All mushrooms are luscious to many of us. They are also versatile and especially good-for-you. However, if you have an introduction to the mushroom exotica family such as porcini (also called cepe), you will positively swoon. The earthiness imparts a flavor referred to as umami which is the 5th primary taste after sweet, sour, salty and bitter. This recently discovered taste occurs naturally in many foods and expands well to round out flavors. So there you have it, folks. That formerly unexplained allure of the wild mushroom.

The best way to experience this exotica is to buy small amounts of them dehydrated-which works best for our winter weather anyway since fresh local vegetables are  slim pickings this time of year. The dehydration concentrates the mushroom flavor; the result of the rehydrated version  reveals an alluring essence which words can't quite adequately describe. 


The fresh porcini mushroom

The Fresh Porcini Mushroom


 Bon Apetit Magazine tells us that Porcini mushrooms are a favorited fungi. Why? Because the earthy, rich-tasting mushrooms impart a pungent, woodsy flavor to any number of dishes, from risotto to soup. Porcini are usually sold dried in the United States, but may be available fresh in late spring or in the fall at some farmers’ markets. Dried porcini are usually sliced before being dried. You will want to cut them in smaller pieces with kitchen shears before rehydrating. 

In our region, you'll have a difficult time finding them fresh unless the Mushroom Lady at Jones Falls Expressway Farmers Market in Baltimore can give you a supply. No worries, as the concentrated flavor of the dehydrated variety goes a very long way to make them worth the steep price.

Caramelized Porcini and Apple Chicken

Serves 4

This dish of brown buttered apple slices, white wine infused porcini, shallots and caramelized chicken yields a most enticing dish for special occasions. Pasta or rice makes a delicious bed for the  porcini-chicken masterpiece. Or make sure to serve with bread to soak up those precious juices.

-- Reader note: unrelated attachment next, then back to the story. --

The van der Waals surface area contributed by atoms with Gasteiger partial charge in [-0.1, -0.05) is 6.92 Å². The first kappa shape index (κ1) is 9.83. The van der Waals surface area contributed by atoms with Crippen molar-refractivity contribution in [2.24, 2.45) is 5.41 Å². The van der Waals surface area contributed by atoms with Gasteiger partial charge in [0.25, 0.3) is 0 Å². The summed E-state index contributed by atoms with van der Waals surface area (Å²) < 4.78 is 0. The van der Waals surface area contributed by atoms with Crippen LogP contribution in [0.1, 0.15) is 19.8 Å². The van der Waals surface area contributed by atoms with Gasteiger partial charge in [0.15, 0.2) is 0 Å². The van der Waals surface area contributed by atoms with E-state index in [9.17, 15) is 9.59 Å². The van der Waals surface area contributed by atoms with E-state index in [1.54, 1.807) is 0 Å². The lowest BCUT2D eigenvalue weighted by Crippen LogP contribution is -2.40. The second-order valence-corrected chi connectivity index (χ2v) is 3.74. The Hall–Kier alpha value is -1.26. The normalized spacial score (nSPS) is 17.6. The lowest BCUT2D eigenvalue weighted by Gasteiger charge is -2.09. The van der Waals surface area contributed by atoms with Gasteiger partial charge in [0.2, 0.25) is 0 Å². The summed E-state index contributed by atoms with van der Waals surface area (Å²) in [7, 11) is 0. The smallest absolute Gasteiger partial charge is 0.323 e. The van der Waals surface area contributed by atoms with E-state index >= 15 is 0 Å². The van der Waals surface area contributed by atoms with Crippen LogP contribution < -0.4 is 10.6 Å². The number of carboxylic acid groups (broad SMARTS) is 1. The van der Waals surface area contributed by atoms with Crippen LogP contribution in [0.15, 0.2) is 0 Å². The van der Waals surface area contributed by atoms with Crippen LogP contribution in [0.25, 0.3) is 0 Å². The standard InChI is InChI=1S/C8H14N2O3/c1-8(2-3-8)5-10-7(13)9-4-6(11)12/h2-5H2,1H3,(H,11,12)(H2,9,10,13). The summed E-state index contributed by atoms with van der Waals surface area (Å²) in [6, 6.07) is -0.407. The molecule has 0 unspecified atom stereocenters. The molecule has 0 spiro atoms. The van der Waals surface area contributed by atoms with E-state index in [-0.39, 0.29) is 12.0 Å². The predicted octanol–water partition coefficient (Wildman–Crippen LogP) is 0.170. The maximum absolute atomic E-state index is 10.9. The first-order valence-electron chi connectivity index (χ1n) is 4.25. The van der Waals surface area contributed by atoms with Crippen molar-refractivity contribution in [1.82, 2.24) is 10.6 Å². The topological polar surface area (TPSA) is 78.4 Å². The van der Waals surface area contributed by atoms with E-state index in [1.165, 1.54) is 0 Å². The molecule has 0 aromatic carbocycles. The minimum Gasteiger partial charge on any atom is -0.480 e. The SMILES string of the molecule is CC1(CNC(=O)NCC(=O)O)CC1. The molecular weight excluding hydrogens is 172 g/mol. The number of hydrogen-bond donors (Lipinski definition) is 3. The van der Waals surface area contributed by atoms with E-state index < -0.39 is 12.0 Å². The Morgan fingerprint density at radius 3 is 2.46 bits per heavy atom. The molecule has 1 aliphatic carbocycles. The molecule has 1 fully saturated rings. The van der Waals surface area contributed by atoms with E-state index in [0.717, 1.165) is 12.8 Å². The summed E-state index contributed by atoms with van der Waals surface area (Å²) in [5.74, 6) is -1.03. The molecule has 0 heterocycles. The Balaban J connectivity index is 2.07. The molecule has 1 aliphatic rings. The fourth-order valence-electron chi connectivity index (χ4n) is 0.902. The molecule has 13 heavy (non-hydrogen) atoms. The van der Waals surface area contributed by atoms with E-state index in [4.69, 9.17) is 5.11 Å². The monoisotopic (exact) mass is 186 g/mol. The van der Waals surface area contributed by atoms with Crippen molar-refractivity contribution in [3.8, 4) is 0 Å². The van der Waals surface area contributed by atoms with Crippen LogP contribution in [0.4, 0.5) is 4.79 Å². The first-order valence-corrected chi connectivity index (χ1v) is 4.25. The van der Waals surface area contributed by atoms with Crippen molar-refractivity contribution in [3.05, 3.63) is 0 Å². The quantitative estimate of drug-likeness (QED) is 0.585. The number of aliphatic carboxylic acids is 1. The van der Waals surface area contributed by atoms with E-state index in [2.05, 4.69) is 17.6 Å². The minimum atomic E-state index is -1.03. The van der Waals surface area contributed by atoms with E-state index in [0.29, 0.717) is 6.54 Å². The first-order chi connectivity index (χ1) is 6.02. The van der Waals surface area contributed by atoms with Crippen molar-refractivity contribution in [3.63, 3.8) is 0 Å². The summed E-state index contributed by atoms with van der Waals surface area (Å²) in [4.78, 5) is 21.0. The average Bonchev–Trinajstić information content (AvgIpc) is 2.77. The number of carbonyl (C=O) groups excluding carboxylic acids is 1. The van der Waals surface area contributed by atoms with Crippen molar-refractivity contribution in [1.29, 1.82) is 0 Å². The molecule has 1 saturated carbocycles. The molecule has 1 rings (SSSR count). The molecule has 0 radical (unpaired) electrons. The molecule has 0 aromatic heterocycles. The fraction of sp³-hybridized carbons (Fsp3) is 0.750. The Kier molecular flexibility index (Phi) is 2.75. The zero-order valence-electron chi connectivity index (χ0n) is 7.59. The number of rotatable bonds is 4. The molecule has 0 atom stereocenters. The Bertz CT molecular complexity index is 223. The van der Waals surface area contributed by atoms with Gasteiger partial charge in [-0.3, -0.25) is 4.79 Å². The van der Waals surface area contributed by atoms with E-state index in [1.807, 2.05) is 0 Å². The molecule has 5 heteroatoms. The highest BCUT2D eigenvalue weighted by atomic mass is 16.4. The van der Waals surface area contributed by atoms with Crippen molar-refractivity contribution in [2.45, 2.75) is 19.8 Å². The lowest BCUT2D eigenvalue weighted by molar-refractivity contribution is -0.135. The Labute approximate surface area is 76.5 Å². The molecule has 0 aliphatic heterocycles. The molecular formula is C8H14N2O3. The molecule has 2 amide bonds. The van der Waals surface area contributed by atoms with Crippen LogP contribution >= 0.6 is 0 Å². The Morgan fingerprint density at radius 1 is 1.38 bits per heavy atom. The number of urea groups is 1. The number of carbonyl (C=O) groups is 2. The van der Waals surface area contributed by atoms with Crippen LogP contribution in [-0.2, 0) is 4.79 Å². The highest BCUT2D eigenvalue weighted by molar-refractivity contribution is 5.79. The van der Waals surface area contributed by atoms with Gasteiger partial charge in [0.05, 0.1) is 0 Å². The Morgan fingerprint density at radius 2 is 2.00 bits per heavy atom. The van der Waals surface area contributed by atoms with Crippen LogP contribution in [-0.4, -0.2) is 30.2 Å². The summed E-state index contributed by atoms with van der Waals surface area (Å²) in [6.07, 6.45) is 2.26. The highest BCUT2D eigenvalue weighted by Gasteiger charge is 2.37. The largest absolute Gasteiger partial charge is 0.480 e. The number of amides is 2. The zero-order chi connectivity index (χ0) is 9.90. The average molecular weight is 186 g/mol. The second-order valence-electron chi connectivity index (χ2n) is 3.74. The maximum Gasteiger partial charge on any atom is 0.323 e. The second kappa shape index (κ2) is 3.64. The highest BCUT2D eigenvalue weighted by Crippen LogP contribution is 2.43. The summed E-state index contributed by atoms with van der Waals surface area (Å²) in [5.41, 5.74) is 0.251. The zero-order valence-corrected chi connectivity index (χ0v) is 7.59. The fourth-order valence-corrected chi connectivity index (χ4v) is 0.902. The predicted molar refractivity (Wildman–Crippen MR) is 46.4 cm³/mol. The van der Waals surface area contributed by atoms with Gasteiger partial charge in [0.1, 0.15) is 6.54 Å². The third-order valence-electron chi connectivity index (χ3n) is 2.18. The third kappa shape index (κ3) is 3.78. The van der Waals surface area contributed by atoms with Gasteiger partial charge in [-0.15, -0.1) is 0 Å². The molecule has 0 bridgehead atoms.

• 2 tart organic apples (no need to peel), sliced into thin wedges
  • 3 tablespoons quality butter, such as from your local farmer or Kerrygold Irish butter
  • 2 medium shallots, minced
  • 1/3 cup dried porcini mushrooms, snipped into small pieces, rehydrated in white wine then drained
  • 1 pound chicken tenders, patted dry, sprinkled with salt and pepper
  • Kosher or sea salt and freshly ground pepper

In a medium skillet, over medium high heat, melt 1 tablespoon of the butter. Let it bubble for a moment and then add apple wedges and cook to a golden brown on each side. Remove and reserve the apples on a serving platter.

Melt the second tablespoon of butter and add the shallots and porcini, retaining the soaking liquid. Saute until shallots are golden. Hold along with the apples.

Melt the third tablespoon of butter and brown chicken tenders until golden and caramelized on each side. Return the apples, shallots porcini and soaking liquid to the skillet, add a dash of salt and pepper and saute until all are warm. Serve immediately.


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